Purchase of Federal Home Loan Bank stock

     (424     (1,440
  

 

 

   

 

 

 

Net cash used in investing activities

     (3,296     (23,263
  

 

 

   

 

 

 

Financing Activities

    

Net decrease in demand deposits, money market, NOW and savings accounts

     (42,125     (12,648

Net increase (decrease) in certificates of deposit, including brokered certificates

     (15,572     25,946  

Net increase in advances from borrowers for taxes and insurance

     346       831  

Proceeds from Federal Home Loan Bank advances

     31,500       111,500  

Repayments of Federal Home Loan Bank advances

     (22,000     (97,500

Proceeds from other borrowings

     5,000       —    

Net increase in repurchase agreements

     1,325       559  

Dividends paid

     (487     (453

Purchases of Common Stock

     (7,016     (5,430
  

 

 

   

 

 

 

Net cash provided by (used in) financing activities

     (49,029     22,805  
  

 

 

   

 

 

 

Net Increase (Decrease) in Cash and Cash Equivalents

     (48,756     2,264  

Cash and Cash Equivalents, Beginning of Period

     59,600       4,754  
  

 

 

   

 

 

 

Cash and Cash Equivalents, End of Period

   $ 10,844     $ 7,018  
  

 

 

   

 

 

 

Supplemental Cash Flows Information

    

Interest paid

   $ 3,965     $ 3,845  

Income taxes paid

   $ 513     $ 30  

Foreclosed assets acquired in settlement of loans

   $ 230     $ 6,332  

See accompanying notes to the unaudited condensed consolidated financial statements.

 

6


Table of Contents

IF Bancorp, Inc.

Form 10-Q (Unaudited)

(Table dollar amounts in thousands)

Notes to Condensed Consolidated Financial Statements

Note 1: Basis of Financial Statement Presentation

IF Bancorp, Inc., a Maryland corporation (the “Company”), became the holding company for Iroquois Federal Savings and Loan Association (the “Association”) upon completion of the Association’s mutual-to-stock conversion on July 7, 2011. In connection with the conversion, the Company completed its initial public offering of common stock, selling 4,496,500 shares of common stock at $10.00 per share, including 384,900 shares sold to the Association’s employee stock ownership plan, and raising approximately $45.0 million of gross proceeds. The Company also established a charitable foundation, Iroquois Federal Foundation, to which the Company donated 314,755 shares of Company stock and $450,000 cash. IF Bancorp, Inc.’s common stock trades on the NASDAQ Capital Market under the symbol “IROQ”.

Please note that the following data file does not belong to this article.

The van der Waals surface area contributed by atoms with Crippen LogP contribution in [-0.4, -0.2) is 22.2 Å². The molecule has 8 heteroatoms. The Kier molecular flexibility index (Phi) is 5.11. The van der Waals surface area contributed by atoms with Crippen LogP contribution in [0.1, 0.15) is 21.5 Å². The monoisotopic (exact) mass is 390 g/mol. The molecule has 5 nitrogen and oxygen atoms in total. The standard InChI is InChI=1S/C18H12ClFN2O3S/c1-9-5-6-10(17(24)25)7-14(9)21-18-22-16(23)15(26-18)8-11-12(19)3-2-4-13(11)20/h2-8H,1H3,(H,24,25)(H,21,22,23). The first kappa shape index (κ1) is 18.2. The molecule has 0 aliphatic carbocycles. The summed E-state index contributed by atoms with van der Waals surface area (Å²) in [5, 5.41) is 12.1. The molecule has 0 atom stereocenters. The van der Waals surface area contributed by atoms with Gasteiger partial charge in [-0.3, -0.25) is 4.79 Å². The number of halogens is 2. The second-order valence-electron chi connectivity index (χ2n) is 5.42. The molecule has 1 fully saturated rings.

The unaudited condensed consolidated financial statements include the accounts of the Company, the Association, and the Association’s wholly owned subsidiary, L.C.I. Service Corporation. All significant intercompany accounts and transactions have been eliminated in consolidation.

The accompanying unaudited condensed consolidated financial statements have been prepared in accordance with accounting principles generally accepted in the United States of America (GAAP) for interim financial reporting and with instructions for Form 10–Q and Regulation S–X. Accordingly, certain information and footnote disclosures normally included in financial statements prepared in accordance with GAAP have been condensed or omitted pursuant to such rules and regulations. The preparation of consolidated financial statements requires management to make estimates and assumptions that affect the reported amounts of assets and liabilities as of the balance sheet date and revenues and expenses for the period. Actual results could differ from these estimates. In the opinion of management, the preceding unaudited condensed consolidated financial statements contain all adjustments (consisting only of normal recurring accruals) necessary for a fair presentation of the financial condition of the Company as of December 31, 2019 and June 30, 2019, and the results of its operations for the three month and six month periods ended December 31, 2019 and 2018. These consolidated financial statements should be read in conjunction with the consolidated financial statements and notes thereto included in the Company’s Annual Report on Form 10-K for the year ended June 30, 2019. The results of operations for the three month and six month periods ended December 31, 2019 are not necessarily indicative of the results that may be expected for the entire year.

Revenue Recognition

Accounting Standards Codification (“ASC”) 606, Revenue from Contracts with Customers (“ASC 606”), establishes principles for reporting information about the nature, amount, timing and uncertainty of revenue and cash flows arising from the entity’s contracts to provide goods or services to customers. The core principle requires an entity to recognize revenue to depict the transfer of goods or services to customers in an amount that reflects the consideration that it expects to be entitled to receive in exchange for those goods or services recognized as performance obligations are satisfied.